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Spreekwoorden en Uitdrukkingen (Sayings and Expressions) 13 – Sinterklaas! Posted by on Dec 5, 2019 in Culture, Dutch Language, Dutch Vocabulary

It’s December. A month full of long hours at work to meet that early end-of-the-month deadline, sitting in traffic on the way home in the dark, and trying to stay warm despite blazing up the fireplace. But it is also a month of coming together with friends and family, reminiscing the year past and looking forward for what’s coming next – and gifts, of course. This all starts a bit earlier for the Dutch, since they celebrate Sinterklaas already tonight on December 5! Read all about Sinterklaas here, here and here. You can also improve your Dutch for Sinterklaas – with a spreekwoord (saying) and an uitdrukking (expression). Let’s start with the spreekwoord!

Ik ben Sinterklaas niet!

Literally: I’m not St. Nicholas!

I’m not Santa Claus!

This spreekwoord comes simply from a song by Kinderen voor Kinderen (children for children), which is a kinderkoor (children’s choir) of the Dutch omroep (channel) BNNVARA. With new kinderliedjes (children’s songs) every year, the koor that started in the 1980s is building on children’s themes constantly.

In the song, which you can listen to in the video above, the children want a computerwalkman (the song is from 1986, after all!), rode fiets (red bike) and more!

And when the father hears this, he gets angry, and gets rooier (redder) and rooier. And then he complains:

Ik ben toch zeker Sinterklaas niet.
Er staat geen geldboom in mn tuin.
Ik ben Sinterklaas niet.
Ik heb een negatief fortuin.
Als er straks bankbiljetten groeien op mn rug,
ben jij de eerste die het hoort, kom dan nog maar eens terug.
Ik ben Sinterklaas niet (Sinterklaas).
Ik ben toch zeker Sinterklaas niet (Sinterklaas).
Als er straks bankbiljetten groeien op mn rug,
ben jij de eerste die het hoort, kom dan nog maar eens terug.

(I’m not Sinterklaas, am I?
There’s no money tree in the garden.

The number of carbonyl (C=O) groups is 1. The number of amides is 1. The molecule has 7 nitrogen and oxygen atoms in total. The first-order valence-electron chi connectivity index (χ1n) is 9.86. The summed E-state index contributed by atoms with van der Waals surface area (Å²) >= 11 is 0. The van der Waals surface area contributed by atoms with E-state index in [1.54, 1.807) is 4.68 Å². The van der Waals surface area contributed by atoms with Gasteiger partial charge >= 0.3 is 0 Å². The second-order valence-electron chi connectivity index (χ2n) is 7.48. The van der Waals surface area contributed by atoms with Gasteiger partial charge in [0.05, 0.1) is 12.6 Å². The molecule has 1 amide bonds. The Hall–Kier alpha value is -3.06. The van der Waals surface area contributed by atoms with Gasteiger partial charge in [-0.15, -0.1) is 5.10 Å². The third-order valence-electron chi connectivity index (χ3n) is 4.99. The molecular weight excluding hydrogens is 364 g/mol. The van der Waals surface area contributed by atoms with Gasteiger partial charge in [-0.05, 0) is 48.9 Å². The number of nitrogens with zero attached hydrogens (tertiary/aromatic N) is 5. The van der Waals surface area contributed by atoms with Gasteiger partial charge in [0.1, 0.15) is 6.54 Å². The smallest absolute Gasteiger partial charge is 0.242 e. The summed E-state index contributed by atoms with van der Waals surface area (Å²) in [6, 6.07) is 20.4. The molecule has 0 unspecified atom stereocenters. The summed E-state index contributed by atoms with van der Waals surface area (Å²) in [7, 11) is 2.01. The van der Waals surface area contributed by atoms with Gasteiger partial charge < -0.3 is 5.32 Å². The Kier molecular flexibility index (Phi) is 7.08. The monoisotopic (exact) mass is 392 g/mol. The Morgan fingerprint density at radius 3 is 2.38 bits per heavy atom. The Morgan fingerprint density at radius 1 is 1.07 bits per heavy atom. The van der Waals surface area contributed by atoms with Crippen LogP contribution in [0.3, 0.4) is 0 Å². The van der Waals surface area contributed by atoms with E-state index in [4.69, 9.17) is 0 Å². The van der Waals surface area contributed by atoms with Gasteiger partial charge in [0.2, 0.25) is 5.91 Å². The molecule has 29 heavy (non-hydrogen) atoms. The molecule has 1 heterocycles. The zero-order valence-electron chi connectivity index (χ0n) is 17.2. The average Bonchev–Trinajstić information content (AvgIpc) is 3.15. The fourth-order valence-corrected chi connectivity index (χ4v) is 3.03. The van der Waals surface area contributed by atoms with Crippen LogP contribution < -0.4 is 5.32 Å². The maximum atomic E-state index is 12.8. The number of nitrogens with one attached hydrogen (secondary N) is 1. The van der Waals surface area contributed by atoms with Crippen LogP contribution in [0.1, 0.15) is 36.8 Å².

I’m not Sinterklaas.
I have a negative balance.
If bills grow on my back soon,
you’ll be the first to hear it, then you can come back.
I’m not Sinterklaas (Sinterklaas).
I’m not Sinterklaas, am I? (Sinterklaas).
If bills grow on my back soon,
you’ll be the first to hear it, then you can come back.)

Quite dramatic, isn’t it?! The meaning becomes quite obvious here. Sinterklaas is the man that brings all the gifts to all the children. All wensen (wishes) can be fulfilled! But there are limits – and dad is not Sinterklaas, he doesn’t have unlimited money!

So, if you say this, you are basically indicating that you can’t just gift things to everybody. For example:

Hee Hans! Kun je mijn lunch vandaag betalen?

– Alweer? Dit is al de derde keer deze week. Ik ben Sinterklaas niet!

(Hey Hans! Can you pay my lunch today?

– Again? This is already the third time this week. I’m not St. Nicholas!)

On to the uitdrukking!

Voor Sinterklaas spelen

Image by RF Jorna at Commons.wikimedia.org under license CC BY SA 4.0

Literally: To act as Sinterklaas

Conversely to the spreekwoord, this means exactly that – to play Sinterklaas and to pay for everything or to fulfill every wish. Where it comes from is quite obvious – again from the figure of Sinterklaas!

Here’s how it could be used:

Jan geeft alweer een chocoladeletter aan iedereen op kantoor. Hij speelt graag voor Sinterklaas!

(Jan is again giving a chocolate letter to everyone in the office. He likes act as Sinterklaas!)

Will you celebrate Sinterklaas tomorrow? Let me know in the comments below!

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About the Author: Sten

Hi! I am Sten, both Dutch and German. For many years, I've written for the German and the Dutch blogs with a passion for everything related to language and culture. It's fascinating to reflect on my own culture, and in the process allow our readers to learn more about it! Besides blogging, I am a German-Dutch-English translator and filmmaker.